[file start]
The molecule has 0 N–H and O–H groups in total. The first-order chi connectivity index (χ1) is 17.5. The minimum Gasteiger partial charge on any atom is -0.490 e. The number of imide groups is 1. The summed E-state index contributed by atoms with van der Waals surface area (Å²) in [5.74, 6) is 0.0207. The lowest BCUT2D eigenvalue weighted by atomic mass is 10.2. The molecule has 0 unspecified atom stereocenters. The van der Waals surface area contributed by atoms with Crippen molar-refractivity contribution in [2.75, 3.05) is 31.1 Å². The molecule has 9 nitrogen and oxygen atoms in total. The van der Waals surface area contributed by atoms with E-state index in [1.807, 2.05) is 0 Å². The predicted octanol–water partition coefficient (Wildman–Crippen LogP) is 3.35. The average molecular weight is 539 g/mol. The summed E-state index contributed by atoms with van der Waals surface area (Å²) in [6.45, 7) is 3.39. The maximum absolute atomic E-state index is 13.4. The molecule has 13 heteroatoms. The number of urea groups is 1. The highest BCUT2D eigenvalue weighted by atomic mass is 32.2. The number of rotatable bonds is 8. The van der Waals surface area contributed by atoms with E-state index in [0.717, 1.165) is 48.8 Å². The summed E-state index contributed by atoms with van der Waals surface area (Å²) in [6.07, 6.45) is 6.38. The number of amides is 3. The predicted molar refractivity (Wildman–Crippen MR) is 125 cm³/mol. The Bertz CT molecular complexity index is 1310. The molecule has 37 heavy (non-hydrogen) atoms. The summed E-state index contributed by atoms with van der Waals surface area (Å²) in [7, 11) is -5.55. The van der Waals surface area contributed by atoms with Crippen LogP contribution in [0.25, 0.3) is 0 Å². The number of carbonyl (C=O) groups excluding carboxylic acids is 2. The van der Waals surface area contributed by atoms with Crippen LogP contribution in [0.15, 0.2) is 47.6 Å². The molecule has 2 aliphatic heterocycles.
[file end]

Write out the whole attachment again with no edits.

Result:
The molecule has 0 N–H and O–H groups in total. The first-order chi connectivity index (χ1) is 17.5. The minimum Gasteiger partial charge on any atom is -0.490 e. The number of imide groups is 1. The summed E-state index contributed by atoms with van der Waals surface area (Å²) in [5.74, 6) is 0.0207. The lowest BCUT2D eigenvalue weighted by atomic mass is 10.2. The molecule has 0 unspecified atom stereocenters. The van der Waals surface area contributed by atoms with Crippen molar-refractivity contribution in [2.75, 3.05) is 31.1 Å². The molecule has 9 nitrogen and oxygen atoms in total. The van der Waals surface area contributed by atoms with E-state index in [1.807, 2.05) is 0 Å². The predicted octanol–water partition coefficient (Wildman–Crippen LogP) is 3.35. The average molecular weight is 539 g/mol. The summed E-state index contributed by atoms with van der Waals surface area (Å²) in [6.45, 7) is 3.39. The maximum absolute atomic E-state index is 13.4. The molecule has 13 heteroatoms. The number of urea groups is 1. The highest BCUT2D eigenvalue weighted by atomic mass is 32.2. The number of rotatable bonds is 8. The van der Waals surface area contributed by atoms with E-state index in [0.717, 1.165) is 48.8 Å². The summed E-state index contributed by atoms with van der Waals surface area (Å²) in [6.07, 6.45) is 6.38. The number of amides is 3. The predicted molar refractivity (Wildman–Crippen MR) is 125 cm³/mol. The Bertz CT molecular complexity index is 1310. The molecule has 37 heavy (non-hydrogen) atoms. The summed E-state index contributed by atoms with van der Waals surface area (Å²) in [7, 11) is -5.55. The van der Waals surface area contributed by atoms with Crippen LogP contribution in [0.25, 0.3) is 0 Å². The number of carbonyl (C=O) groups excluding carboxylic acids is 2. The van der Waals surface area contributed by atoms with Crippen LogP contribution in [0.15, 0.2) is 47.6 Å². The molecule has 2 aliphatic heterocycles.